Ansarullah spokesman: Iran not interfering in Yemen's internal affairs
Iran Press TV
Thursday, 25 March 2021 4:39 PM
The spokesman for Yemen's Ansarullah movement says despite Saudi Arabia's claims, Iran does not interfere in Yemen's internal affairs and that missiles fired by Yemeni forces at Saudi targets operate on fuel produced inside the war-torn country.
Mohammed Abdul-Salam made the remarks in a Thursday interview with al-Mayadeen television network when asked about frequent allegations by the Riyadh regime that Iran's interference is a reason for the prolongation of the war in Yemen.
"Iran does not interfere in Yemen's affairs in any way, but it is them (the so-called Saudi-led coalition) that connect solution [of the Yemeni crisis] to Iran's interference and let the West interfere in their decisions," the Yemeni official said.
He added that reports prepared by Americans themselves show that Yemeni missiles' fuel is produced in the country.
Saudi Arabia and its regional allies, particularly the United Arab Emirates (UAE), launched a war against Yemen in March 2015 to restore the government of former President Abd Rabbuh Mansour Hadi, who resigned in 2014 and then fled to Riyadh.
According to the UN Office for the Coordination of Humanitarian Affairs (OCHA), the war has killed almost a quarter of a million Yemenis, caused outbreaks of disease, turned Yemen into the world's worst humanitarian crisis and brought the poor Arab country to the verge of famine.
Referring to a recent "peace plan" offered by the Saudi regime, Abdul-Salam said the invitation by Riyadh to hold dialog is irrational because it sounds as if Saudi Arabia is merely a neutral mediator.
"In addition, the [Saudi peace] plan vilifies Yemen's revolutionary forces," Abdul-Salam said, adding that the insults and threats incorporated in the plan make it unworthy of Yemenis' attention.
The remarks came days after Riyadh presented a so-called peace initiative to end the war in Yemen, which was immediately dismissed as "nothing new" by the Ansarullah-led government in Sana'a.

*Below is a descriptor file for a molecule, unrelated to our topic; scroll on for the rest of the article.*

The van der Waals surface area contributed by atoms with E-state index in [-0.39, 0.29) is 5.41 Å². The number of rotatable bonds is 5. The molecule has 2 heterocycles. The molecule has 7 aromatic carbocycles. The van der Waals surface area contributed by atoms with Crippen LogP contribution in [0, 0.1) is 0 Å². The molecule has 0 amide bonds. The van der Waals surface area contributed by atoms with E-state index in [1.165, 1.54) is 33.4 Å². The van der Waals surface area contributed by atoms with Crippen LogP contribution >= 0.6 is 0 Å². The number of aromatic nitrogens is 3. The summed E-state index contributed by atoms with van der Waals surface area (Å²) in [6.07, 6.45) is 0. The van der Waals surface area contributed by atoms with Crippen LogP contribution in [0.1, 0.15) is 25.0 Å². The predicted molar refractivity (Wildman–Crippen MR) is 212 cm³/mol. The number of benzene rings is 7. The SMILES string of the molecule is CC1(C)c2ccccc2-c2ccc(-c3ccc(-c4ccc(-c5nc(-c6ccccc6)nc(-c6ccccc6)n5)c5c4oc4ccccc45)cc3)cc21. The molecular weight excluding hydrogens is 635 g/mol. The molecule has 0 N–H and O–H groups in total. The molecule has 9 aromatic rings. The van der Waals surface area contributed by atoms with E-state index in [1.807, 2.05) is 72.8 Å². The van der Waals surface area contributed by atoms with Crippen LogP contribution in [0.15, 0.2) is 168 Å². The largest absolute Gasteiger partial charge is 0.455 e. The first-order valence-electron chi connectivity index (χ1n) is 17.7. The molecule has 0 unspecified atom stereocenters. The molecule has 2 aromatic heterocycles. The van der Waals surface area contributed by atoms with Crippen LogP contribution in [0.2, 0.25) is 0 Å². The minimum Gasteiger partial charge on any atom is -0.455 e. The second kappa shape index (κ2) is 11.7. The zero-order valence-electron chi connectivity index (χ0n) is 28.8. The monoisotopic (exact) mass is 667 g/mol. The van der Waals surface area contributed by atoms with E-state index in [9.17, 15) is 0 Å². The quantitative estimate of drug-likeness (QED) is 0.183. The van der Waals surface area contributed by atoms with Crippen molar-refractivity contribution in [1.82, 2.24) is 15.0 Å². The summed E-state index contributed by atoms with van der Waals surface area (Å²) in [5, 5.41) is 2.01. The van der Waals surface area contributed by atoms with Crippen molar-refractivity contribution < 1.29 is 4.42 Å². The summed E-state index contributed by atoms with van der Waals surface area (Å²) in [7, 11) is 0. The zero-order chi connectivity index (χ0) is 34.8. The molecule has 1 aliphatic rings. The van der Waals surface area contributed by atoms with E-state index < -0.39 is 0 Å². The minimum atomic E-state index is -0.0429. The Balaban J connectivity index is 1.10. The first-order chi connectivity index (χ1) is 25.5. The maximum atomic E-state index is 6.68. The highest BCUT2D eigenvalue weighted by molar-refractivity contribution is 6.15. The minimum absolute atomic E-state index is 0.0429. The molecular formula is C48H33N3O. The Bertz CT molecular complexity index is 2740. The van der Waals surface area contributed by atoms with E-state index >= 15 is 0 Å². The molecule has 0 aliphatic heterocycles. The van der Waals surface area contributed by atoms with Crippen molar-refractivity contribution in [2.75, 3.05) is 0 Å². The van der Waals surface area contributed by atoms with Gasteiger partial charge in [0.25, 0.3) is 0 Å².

The plan includes a nationwide ceasefire under the supervision of the UN and reopening of air and sea links, as well as reopening of Sana'a airport, and free passage for fuel and food imports through the Hudaydah port, both of which are controlled by Ansarullah.
Abdul-Salam explained that the plan was proposed while Yemen is still under the aggression and siege of the Saudi-led coalition, with the US and Britain being in a position of dominance over the developments.
He added that a British officer controls the entry and exit of ships into and out of the Red Sea, while Hadi's team has no information about the arrival and departure of ships whatsoever.
Describing Riyadh's plan as very superficial, the Yemeni official said the Saudis are not in a position to act as a mediator without backing away from their attacks against Yemen.
"Thousands of people in Yemen die because of the siege and lack of food and medicine," he said, stressing that the Yemeni government cannot accept the Saudi-led siege of the Arab country.
Rights groups slam France for selling arms to Saudi-led coalition in Yemen
Meanwhile, French human rights groups marked the sixth anniversary of the Yemen war in Paris on Thursday, denouncing France's arms sales to countries like Saudi Arabia and United Arab Emirates that are involved in the fighting.
Amnesty International France said the French government is one of the major suppliers of arms to Yemen, including fighter planes and missile-guiding systems, Reuters reported.
Aymeric Elluin, an Amnesty International campaigner on arms sales, was quoted as saying that the French parliament must have a right to demand a stop to the sales and echo other international players who have suspended similar trades.
Elluin added that the US has stopped selling F-35 fighter planes to the Saudi-led coalition and Italy, for its part, has suspended deliveries of bombs and air munitions to Riyadh.
Medecins du Monde said Yemenis are facing a dire health situation, with 16 million expected to suffer from hunger and malnutrition, on top of the risk of COVID-19.
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